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Managing databases is hard as is; add to that the headache of troubleshooting various non-SQL issues that you might run into while setting up your server, and the whole thing becomes a chore. One of the common occurrences that you might face is when the SQL server fails to write to the Ibdata1 file.
If you are facing a similar issue, then it will be rearing its ugly head in the form of the ‘The Innodb_system Data File ‘ibdata1’ Must Be Writable’ error. That being the case, we have a list of simple solutions you can apply to solve your issue. Keep reading to find out what they are and how to do them.
What Is The Innodb_system and ‘ibdata1’ Data File
The InnoDB is a storage engine that is a popular choice for managing data in MySQL and MariaDB databases; it uses a file called ‘ibdata1’ to store data and metadata for all InnoDB tables. This file, also known as the system data file, is located in the MySQL data directory (/var/lib/mysql/) and is created automatically when the first InnoDB table is created.
In order for InnoDB, and the SQL server itself, to function properly, the currently running instance of the SQL server must have write access to the file. In case that is not true, then it could lead to data corruption or, in our case, the SQL server not running at all.
‘Innodb_system Data File ‘ibdata1’ Must Be Writable’ Error
The error could be caused by a multitude of different factors; however, all of them pertain to the underlying ibdata1 file. Following are different troubleshooting methods you can use which should get rid of the error.
Make Sure The Ibdata1 File Is Writable
First and foremost, make sure that the Ibdata1 file is writable. If, for some reason, either due to an unrelated program or by your own intuition, you have set its read/write permission to read-only, then that could be the cause of the error. SQL server’s InnoDB engine needs to have to be able to write to the file for the database to function properly.
Make Sure No Other Program Is Accessing The File
Another reason that might cause the ibdata1 file to be inaccessible is that some other program is already accessing it. Apparently, the file doesn’t allow multi-channel write sessions, so while one program has it open in write mode, no other process can do the same.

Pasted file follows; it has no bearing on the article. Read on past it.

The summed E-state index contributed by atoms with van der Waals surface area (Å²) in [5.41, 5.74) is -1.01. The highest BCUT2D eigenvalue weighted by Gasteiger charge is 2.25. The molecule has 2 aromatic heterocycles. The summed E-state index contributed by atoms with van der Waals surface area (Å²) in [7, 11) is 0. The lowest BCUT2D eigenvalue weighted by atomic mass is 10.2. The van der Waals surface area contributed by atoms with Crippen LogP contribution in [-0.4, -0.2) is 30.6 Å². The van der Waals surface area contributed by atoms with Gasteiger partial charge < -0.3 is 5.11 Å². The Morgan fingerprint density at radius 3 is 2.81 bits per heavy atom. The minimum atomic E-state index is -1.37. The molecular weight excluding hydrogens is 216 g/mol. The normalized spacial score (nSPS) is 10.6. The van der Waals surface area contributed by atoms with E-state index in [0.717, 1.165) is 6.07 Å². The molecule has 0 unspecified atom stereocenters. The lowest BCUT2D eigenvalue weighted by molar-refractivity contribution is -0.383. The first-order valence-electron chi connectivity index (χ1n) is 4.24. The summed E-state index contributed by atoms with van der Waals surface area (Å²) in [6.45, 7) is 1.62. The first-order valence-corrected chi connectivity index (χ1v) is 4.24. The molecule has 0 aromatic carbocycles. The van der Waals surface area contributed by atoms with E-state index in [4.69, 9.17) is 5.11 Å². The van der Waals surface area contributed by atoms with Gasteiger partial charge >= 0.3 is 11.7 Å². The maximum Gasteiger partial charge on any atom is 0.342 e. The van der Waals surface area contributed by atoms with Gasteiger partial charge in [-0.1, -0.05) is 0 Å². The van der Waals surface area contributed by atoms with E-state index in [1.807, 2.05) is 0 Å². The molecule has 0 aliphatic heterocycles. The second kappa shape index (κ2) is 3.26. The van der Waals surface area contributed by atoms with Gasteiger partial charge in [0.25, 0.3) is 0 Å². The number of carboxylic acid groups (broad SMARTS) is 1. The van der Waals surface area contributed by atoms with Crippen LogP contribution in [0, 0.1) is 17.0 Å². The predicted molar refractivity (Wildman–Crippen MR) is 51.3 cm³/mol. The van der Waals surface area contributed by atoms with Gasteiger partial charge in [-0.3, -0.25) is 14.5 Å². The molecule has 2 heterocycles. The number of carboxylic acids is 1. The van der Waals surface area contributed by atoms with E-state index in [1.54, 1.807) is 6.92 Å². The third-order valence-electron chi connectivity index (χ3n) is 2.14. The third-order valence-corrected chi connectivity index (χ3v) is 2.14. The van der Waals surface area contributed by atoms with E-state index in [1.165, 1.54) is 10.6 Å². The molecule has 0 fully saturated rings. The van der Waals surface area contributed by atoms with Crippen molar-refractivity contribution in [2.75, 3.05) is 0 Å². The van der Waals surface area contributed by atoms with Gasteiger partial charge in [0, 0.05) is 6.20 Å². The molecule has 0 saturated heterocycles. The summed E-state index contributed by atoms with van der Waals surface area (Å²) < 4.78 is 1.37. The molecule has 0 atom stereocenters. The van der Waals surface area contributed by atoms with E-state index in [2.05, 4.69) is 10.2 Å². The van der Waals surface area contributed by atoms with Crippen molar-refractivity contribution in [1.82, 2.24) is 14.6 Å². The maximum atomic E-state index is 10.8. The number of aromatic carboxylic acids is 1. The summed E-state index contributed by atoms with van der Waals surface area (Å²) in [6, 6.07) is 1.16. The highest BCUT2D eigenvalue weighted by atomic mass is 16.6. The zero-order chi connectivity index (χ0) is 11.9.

- Anti-virus Blocking Access
There can be two common reasons that can cause this issue. Firstly it could be due to your antivirus software blocking access to the SQL server. Sometimes the anti-virus software detects the SQL server as a malicious program and limits its write access to system files.
To solve this, simply either whitelist your SQL server or run it with elevated privileges. Follow the below steps to add the SQL server to the whitelist.
- Open up your anti-virus software.
- There should be a whitelist option on the interface or in the options tab. Click on it, and it should show you your installed apps.
- Select the SQL server to whitelist it.
- Click Confirm, and you are set.
- Previous SQL Server Instance Blocking Access
Secondly, and perhaps more commonly, the other program accessing the ibdata1 file could be the SQL server itself. See, if you have a previously running SQL instance, then it will block any new program from accessing its file.
This sometimes leads to a situation where your old instance of SQL server will block access to a newer one that you open, not knowing about the previous one. To solve this, simply end the existing SQL server instance and then rerun your server as usual.
- Hit the combination “Windows + Shift + Esc” or type Task Manager after hitting the windows key.
- Look for an SQL server instance that is currency running.
- Right-click on it and select End Task.
- Now you should be able to use the SQL server as normal.
Having to deal with backend queries that do not pertain to SQL or code can be a real pain for server managers. We hope that this article has been helpful in at least reducing that issue count by one. For more technical and server-related issues, check out our online web catalog.